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George Ryegold: Trample The Weak, Hurdle The Dead - Fringe 2009

Note: This review is from 2009

Review by Steve Bennett

George Ryegold’s Edinburgh debut is presented as a medical lecture from a physician with all the sensitivity and bedside manner of Harold Shipman.

Delicate medical complaints – inevitably involving excretions, secretions or engorged sexual organs – are described in uncompromisingly graphic detail. On the surface of it, he tries to be delicate, using a combination of elaborate euphemism, dry textbook terminology and an educated command of the adjective. But the formality of the language only heightens the hideous mental images: the bottom line is that he is as sick as Jim Jeffries, but with the vocabulary of Stephen Fry.

The basis of the show lies in the tradition of medical revue, in which ribald students joking about the gruesome with no sense of decorum – nor, indeed wit. But Ryegold has single-handedly made it classy, offering a considered antidote to shock-for-shock’s sake humour, while still referencing the same ikky subjects.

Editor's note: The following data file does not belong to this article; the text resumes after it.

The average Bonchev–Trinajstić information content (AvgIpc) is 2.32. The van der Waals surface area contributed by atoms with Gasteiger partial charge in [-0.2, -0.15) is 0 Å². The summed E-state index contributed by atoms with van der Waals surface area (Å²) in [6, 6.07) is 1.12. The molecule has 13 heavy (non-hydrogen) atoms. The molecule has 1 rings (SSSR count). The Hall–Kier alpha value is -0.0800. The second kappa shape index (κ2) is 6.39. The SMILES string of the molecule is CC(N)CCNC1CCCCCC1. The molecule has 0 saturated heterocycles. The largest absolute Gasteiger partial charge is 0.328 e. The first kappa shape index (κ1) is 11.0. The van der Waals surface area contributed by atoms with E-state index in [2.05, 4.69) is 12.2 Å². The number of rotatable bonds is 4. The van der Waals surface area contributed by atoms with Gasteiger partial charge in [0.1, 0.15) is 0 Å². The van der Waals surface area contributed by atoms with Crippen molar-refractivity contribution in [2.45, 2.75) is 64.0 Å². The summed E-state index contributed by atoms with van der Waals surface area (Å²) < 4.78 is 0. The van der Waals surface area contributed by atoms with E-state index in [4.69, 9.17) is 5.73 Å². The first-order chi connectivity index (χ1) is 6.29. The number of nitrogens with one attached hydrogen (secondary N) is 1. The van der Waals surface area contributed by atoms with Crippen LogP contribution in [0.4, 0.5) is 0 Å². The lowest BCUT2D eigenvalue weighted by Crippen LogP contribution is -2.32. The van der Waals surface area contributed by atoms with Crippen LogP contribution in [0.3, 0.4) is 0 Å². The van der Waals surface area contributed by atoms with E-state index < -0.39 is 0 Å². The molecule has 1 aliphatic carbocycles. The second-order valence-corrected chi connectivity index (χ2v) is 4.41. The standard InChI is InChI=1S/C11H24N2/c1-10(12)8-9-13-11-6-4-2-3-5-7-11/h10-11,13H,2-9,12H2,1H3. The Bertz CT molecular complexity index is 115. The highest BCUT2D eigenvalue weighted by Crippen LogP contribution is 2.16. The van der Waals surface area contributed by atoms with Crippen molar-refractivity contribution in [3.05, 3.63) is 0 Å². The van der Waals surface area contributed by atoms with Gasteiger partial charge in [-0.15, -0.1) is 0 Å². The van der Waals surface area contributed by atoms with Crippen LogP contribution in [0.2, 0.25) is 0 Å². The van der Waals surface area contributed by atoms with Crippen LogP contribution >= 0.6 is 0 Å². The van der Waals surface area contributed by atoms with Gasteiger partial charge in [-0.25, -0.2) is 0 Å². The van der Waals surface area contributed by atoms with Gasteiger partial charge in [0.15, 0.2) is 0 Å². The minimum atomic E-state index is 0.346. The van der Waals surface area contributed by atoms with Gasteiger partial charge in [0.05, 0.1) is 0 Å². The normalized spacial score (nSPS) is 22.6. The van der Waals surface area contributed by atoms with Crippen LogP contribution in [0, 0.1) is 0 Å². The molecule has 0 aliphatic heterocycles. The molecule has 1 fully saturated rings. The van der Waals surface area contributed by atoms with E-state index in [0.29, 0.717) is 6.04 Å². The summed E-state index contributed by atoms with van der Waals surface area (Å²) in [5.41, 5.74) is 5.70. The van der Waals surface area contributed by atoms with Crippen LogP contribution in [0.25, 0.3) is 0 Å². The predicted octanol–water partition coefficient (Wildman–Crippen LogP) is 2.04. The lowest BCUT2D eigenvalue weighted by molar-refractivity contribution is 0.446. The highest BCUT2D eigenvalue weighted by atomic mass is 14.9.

Fans of Viz’s Profanisaurus might enjoy such expressions as ‘tumescent plum-cupboard’, among countless others, as he discusses such troubling conditions as recto-vaginal fistula, or the knotted hammock of pubic hair blocking the sphincter. Delightful.

Shock is a major factor, which obviously dims over time as his style becomes more familiar, and there are lulls as he tries to add variation. But routines such as his miserable rant at Third World charities don’t have the impact of the medical stuff.

While the comedy risks being one-note, it’s a note he strikes very well, with a perfectly credible persona of the heartless doctor now numbed to the suffering he sees, describing all with matter-of-fact detachment and an exquisite use of metaphor. The result is some of the most hilariously bad-taste lines of the festival, perhaps in need of more context and more texture, but a hugely accomplished debut.

Review date: 10 Aug 2009
Reviewed by: Steve Bennett

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